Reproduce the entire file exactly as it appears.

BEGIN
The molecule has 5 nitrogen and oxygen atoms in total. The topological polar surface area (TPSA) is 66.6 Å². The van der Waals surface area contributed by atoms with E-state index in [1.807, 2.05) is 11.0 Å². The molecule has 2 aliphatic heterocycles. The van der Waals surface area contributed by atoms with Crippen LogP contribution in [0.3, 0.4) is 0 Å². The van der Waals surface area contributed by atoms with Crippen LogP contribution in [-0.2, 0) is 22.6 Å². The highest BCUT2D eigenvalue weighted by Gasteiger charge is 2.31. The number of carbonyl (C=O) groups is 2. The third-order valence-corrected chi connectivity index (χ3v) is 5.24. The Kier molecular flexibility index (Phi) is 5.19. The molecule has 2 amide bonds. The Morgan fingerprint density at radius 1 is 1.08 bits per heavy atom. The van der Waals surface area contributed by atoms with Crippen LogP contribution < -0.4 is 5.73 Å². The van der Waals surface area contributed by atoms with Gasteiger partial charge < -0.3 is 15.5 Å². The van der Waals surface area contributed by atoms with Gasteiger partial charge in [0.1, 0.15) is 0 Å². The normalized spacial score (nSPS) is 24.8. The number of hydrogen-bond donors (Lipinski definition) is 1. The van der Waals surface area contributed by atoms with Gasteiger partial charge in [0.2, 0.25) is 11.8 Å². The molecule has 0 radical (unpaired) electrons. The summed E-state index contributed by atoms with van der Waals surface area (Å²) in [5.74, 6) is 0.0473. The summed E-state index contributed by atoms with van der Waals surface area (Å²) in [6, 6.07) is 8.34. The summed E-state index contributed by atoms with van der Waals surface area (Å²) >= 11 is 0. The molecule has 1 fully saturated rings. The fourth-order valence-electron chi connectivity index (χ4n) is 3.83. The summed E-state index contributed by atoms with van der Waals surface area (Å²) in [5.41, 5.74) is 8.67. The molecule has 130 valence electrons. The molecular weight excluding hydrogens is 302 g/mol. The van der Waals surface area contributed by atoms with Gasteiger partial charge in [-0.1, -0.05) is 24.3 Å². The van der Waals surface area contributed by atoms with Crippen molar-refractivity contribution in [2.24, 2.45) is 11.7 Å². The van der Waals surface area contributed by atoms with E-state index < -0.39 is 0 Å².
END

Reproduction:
The molecule has 5 nitrogen and oxygen atoms in total. The topological polar surface area (TPSA) is 66.6 Å². The van der Waals surface area contributed by atoms with E-state index in [1.807, 2.05) is 11.0 Å². The molecule has 2 aliphatic heterocycles. The van der Waals surface area contributed by atoms with Crippen LogP contribution in [0.3, 0.4) is 0 Å². The van der Waals surface area contributed by atoms with Crippen LogP contribution in [-0.2, 0) is 22.6 Å². The highest BCUT2D eigenvalue weighted by Gasteiger charge is 2.31. The number of carbonyl (C=O) groups is 2. The third-order valence-corrected chi connectivity index (χ3v) is 5.24. The Kier molecular flexibility index (Phi) is 5.19. The molecule has 2 amide bonds. The Morgan fingerprint density at radius 1 is 1.08 bits per heavy atom. The van der Waals surface area contributed by atoms with Crippen LogP contribution < -0.4 is 5.73 Å². The van der Waals surface area contributed by atoms with Gasteiger partial charge < -0.3 is 15.5 Å². The van der Waals surface area contributed by atoms with Gasteiger partial charge in [0.1, 0.15) is 0 Å². The normalized spacial score (nSPS) is 24.8. The number of hydrogen-bond donors (Lipinski definition) is 1. The van der Waals surface area contributed by atoms with Gasteiger partial charge in [0.2, 0.25) is 11.8 Å². The molecule has 0 radical (unpaired) electrons. The summed E-state index contributed by atoms with van der Waals surface area (Å²) in [5.74, 6) is 0.0473. The summed E-state index contributed by atoms with van der Waals surface area (Å²) in [6, 6.07) is 8.34. The summed E-state index contributed by atoms with van der Waals surface area (Å²) >= 11 is 0. The molecule has 1 fully saturated rings. The fourth-order valence-electron chi connectivity index (χ4n) is 3.83. The summed E-state index contributed by atoms with van der Waals surface area (Å²) in [5.41, 5.74) is 8.67. The molecule has 130 valence electrons. The molecular weight excluding hydrogens is 302 g/mol. The van der Waals surface area contributed by atoms with Gasteiger partial charge in [-0.1, -0.05) is 24.3 Å². The van der Waals surface area contributed by atoms with Crippen molar-refractivity contribution in [2.24, 2.45) is 11.7 Å². The van der Waals surface area contributed by atoms with E-state index < -0.39 is 0 Å².